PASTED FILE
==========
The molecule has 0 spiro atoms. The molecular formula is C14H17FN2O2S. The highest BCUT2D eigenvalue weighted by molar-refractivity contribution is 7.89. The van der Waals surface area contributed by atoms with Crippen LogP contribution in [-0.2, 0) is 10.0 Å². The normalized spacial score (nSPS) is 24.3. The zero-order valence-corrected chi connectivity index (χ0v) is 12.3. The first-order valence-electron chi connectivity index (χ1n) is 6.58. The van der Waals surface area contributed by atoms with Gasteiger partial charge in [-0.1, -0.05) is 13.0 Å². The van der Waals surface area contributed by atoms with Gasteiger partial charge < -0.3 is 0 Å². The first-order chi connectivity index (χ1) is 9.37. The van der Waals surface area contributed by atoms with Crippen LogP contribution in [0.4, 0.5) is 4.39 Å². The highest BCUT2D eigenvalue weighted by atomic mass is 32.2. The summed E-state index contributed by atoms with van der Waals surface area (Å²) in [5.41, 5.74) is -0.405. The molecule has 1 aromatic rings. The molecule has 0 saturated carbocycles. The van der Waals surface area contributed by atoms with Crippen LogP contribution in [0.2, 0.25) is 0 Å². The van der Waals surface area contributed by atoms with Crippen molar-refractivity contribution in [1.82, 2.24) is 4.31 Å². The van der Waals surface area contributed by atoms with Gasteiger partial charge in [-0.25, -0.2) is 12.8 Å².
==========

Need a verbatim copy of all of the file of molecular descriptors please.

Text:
The molecule has 0 spiro atoms. The molecular formula is C14H17FN2O2S. The highest BCUT2D eigenvalue weighted by molar-refractivity contribution is 7.89. The van der Waals surface area contributed by atoms with Crippen LogP contribution in [-0.2, 0) is 10.0 Å². The normalized spacial score (nSPS) is 24.3. The zero-order valence-corrected chi connectivity index (χ0v) is 12.3. The first-order valence-electron chi connectivity index (χ1n) is 6.58. The van der Waals surface area contributed by atoms with Gasteiger partial charge in [-0.1, -0.05) is 13.0 Å². The van der Waals surface area contributed by atoms with Gasteiger partial charge < -0.3 is 0 Å². The first-order chi connectivity index (χ1) is 9.37. The van der Waals surface area contributed by atoms with Crippen LogP contribution in [0.4, 0.5) is 4.39 Å². The highest BCUT2D eigenvalue weighted by atomic mass is 32.2. The summed E-state index contributed by atoms with van der Waals surface area (Å²) in [5.41, 5.74) is -0.405. The molecule has 1 aromatic rings. The molecule has 0 saturated carbocycles. The van der Waals surface area contributed by atoms with Crippen LogP contribution in [0.2, 0.25) is 0 Å². The van der Waals surface area contributed by atoms with Crippen molar-refractivity contribution in [1.82, 2.24) is 4.31 Å². The van der Waals surface area contributed by atoms with Gasteiger partial charge in [-0.25, -0.2) is 12.8 Å².